This news release was distributed by GlobeNewswire,

SOURCE: AMCORE Financial, Inc.

CONTACT: AMCORE Financial, Inc.
Media Inquiries:
Katherine Taylor
First National Bank and Trust
Media Inquiries:
Laura Pomerene

Saturday, November 7, 2009

Vaccines for the rich! Wall Street gets H1N1 vaccine bailout while school children told to wait

Friday, November 06, 2009 by: Mike Adams, the Health Ranger, NaturalNews Editor

(NaturalNews) It seems the financial bailout isn't the only bailout happening on Wall Street these days. News has now leaked that investment firms Goldman Sachs and Citigroup both received preferential H1N1 swine flu vaccines even while local clinics that treat school children had no supply. The uproar is reminding the public just how much special treatment Wall Street banks get -- both financially and medically -- while everyday people are hung out to dry.

Not only that, but taxpayers got to foot the bill for those H1N1 vaccines handed to Wall Street insiders. It's yet one more way in which the general public is being screwed over (yet again) by the swine flu vaccine agenda.

There's one politically incorrect question in all this that's just begging to be asked, and let's assume for the moment that H1N1 vaccines actually work to save lives even though they don't: If a dangerous viral pandemic sweeps through the nation, killing people left and right, are Wall Street investment bankers really the people we want to save first?

Seriously. Doesn't it seem that school children should get the medicine first and Wall Street insiders should get it last?

The CDC claims that the vaccines sent to these Wall Street companies should have only been given to "high-risk people" who worked there. Sure they were, because we all know that Wall Street companies adhere to the highest standards of ethics, morality and civic responsibility. These people are shining examples of glorious human beings who always do the right thing, even if it requires giving up something for the benefit of someone else, right? And if they were on a sinking Titanic, they'd give up the life boats to the poor women and children, right?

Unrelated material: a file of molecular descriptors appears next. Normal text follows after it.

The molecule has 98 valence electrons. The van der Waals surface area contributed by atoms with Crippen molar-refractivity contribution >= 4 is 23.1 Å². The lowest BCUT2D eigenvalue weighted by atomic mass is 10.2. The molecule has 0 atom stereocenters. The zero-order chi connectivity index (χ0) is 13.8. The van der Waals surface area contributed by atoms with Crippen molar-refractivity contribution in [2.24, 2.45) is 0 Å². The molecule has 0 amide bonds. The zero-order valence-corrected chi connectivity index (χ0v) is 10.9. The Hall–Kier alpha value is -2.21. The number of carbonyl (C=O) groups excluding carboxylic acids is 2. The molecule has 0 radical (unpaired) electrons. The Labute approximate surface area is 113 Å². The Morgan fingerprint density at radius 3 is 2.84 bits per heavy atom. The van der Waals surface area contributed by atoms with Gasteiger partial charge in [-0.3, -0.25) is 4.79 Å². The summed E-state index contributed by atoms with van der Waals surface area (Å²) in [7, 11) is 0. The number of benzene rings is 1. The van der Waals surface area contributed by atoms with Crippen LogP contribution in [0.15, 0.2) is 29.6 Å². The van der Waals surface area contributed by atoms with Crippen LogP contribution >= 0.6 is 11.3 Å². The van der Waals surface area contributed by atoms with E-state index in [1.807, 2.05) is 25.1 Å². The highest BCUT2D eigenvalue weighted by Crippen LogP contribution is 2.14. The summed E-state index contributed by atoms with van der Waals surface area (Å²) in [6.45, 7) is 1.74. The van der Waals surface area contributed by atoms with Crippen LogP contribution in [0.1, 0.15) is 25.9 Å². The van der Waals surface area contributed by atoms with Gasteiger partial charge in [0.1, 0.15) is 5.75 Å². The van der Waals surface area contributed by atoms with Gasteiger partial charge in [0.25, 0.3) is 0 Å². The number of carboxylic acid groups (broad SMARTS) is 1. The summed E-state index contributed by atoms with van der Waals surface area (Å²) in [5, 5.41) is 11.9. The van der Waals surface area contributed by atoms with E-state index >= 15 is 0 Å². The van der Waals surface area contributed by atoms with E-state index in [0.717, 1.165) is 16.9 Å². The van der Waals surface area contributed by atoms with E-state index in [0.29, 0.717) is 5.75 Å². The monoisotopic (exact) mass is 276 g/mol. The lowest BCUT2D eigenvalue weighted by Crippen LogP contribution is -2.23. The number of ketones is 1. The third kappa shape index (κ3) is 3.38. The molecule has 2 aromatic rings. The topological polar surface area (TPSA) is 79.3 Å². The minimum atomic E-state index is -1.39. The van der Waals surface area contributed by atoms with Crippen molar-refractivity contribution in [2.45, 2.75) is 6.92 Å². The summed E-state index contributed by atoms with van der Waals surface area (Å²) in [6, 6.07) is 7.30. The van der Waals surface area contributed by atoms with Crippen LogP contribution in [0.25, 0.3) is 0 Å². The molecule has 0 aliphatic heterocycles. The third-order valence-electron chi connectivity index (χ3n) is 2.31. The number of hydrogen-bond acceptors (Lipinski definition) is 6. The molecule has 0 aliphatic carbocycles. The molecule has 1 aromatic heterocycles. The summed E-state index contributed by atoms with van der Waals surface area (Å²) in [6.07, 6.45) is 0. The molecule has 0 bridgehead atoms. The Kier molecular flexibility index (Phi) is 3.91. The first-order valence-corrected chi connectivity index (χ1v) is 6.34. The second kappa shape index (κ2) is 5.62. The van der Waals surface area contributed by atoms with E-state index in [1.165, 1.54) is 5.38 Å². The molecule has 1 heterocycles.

But the real story here isn't that H1N1 vaccines are now being preferentially given to the rich instead of the school children. The real story is that people are panicking to get their hands on a complete joke of a vaccine -- a chemical cocktail that has never been subjected to even a single scientific test proving it actually works. People are lining up, in other words, to attain supply of something that's totally useless.

The crumbling social fabric of America
At the same time, this fabricated emergency reveals to us the complete lack of ethics in the distribution of these vaccines to the Wall Street rich, even while everyday poor people stand in line waiting for their turn.

It's yet another powerful commentary on the crumbling social fabric of America -- a nation that puts its morally bankrupt money slingers as a higher priority than everyone else. It's the Wall Streeters who get the trillion-dollar bailouts that the rest of us must someday pay out of our pockets. It's the Wall Streeters who get preferential treatment by Washington. And it's the Wall Streeters who are now getting the medicine that should be going to our children.

Of course, the medicine itself is a joke, too, but that's beside the point: These people THINK the vaccines are valuable, so their decisions on where to send them first reveal their true intentions.

There's a huge moral lesson in all this, by the way: Even those who get the H1N1 vaccine receive no benefit from it. People whose immune systems adaptively respond to the vaccine by building antibodies are the very people who could have done the same thing automatically in response to influenza exposure. Meanwhile, those with suppressed immune systems that are vulnerable to H1N1 have no ability to adaptively produce H1N1 antibodies anyway. In other words, even if you believe the H1N1 vaccine actually works, it only works on the people who don't need it!

This is the ultimate comedy. People are desperately fighting over a chemical injection that will help no one. And the only reason they're so desperate about it is because the hysteria has been entirely fabricated precisely to create irrational demand (

Maybe we should send all the vaccines to Wall Street anyway. Let everybody else stand outside, waiting in lines and soaking up a little sunshine so that their bodies create the only thing that will really save them from influenza in the first place: Vitamin D.

Or better yet, We the People should charge Wall Street for these vaccines we paid for. And the price? One trillion dollars.